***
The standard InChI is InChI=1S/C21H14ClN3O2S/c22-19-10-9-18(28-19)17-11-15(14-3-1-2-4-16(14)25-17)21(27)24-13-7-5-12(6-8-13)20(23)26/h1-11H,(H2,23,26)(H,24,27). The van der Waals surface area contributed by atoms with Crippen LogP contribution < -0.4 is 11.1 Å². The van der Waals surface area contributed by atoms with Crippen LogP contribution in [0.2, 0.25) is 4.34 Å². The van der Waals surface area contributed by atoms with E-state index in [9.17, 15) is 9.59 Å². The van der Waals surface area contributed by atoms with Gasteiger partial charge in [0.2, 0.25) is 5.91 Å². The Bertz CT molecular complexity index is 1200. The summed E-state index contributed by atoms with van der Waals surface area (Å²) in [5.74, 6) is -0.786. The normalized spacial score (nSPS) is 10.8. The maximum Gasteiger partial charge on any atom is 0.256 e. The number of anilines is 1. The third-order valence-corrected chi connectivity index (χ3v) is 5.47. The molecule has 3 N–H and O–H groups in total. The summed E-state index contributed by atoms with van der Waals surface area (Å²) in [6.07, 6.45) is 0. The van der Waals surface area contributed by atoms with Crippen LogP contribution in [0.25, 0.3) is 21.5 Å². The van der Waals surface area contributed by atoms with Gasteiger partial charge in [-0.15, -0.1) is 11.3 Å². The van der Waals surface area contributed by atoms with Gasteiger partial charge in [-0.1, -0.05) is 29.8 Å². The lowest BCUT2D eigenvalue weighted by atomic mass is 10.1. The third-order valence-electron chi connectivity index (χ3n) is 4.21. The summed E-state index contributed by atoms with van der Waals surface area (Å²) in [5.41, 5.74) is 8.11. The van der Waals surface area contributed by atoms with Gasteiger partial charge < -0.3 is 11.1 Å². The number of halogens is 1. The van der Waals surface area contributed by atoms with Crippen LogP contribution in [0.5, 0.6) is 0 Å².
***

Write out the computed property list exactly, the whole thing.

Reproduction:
The standard InChI is InChI=1S/C21H14ClN3O2S/c22-19-10-9-18(28-19)17-11-15(14-3-1-2-4-16(14)25-17)21(27)24-13-7-5-12(6-8-13)20(23)26/h1-11H,(H2,23,26)(H,24,27). The van der Waals surface area contributed by atoms with Crippen LogP contribution < -0.4 is 11.1 Å². The van der Waals surface area contributed by atoms with Crippen LogP contribution in [0.2, 0.25) is 4.34 Å². The van der Waals surface area contributed by atoms with E-state index in [9.17, 15) is 9.59 Å². The van der Waals surface area contributed by atoms with Gasteiger partial charge in [0.2, 0.25) is 5.91 Å². The Bertz CT molecular complexity index is 1200. The summed E-state index contributed by atoms with van der Waals surface area (Å²) in [5.74, 6) is -0.786. The normalized spacial score (nSPS) is 10.8. The maximum Gasteiger partial charge on any atom is 0.256 e. The number of anilines is 1. The third-order valence-corrected chi connectivity index (χ3v) is 5.47. The molecule has 3 N–H and O–H groups in total. The summed E-state index contributed by atoms with van der Waals surface area (Å²) in [6.07, 6.45) is 0. The van der Waals surface area contributed by atoms with Crippen LogP contribution in [0.25, 0.3) is 21.5 Å². The van der Waals surface area contributed by atoms with Gasteiger partial charge in [-0.15, -0.1) is 11.3 Å². The van der Waals surface area contributed by atoms with Gasteiger partial charge in [-0.1, -0.05) is 29.8 Å². The lowest BCUT2D eigenvalue weighted by atomic mass is 10.1. The third-order valence-electron chi connectivity index (χ3n) is 4.21. The summed E-state index contributed by atoms with van der Waals surface area (Å²) in [5.41, 5.74) is 8.11. The van der Waals surface area contributed by atoms with Gasteiger partial charge < -0.3 is 11.1 Å². The number of halogens is 1. The van der Waals surface area contributed by atoms with Crippen LogP contribution in [0.5, 0.6) is 0 Å².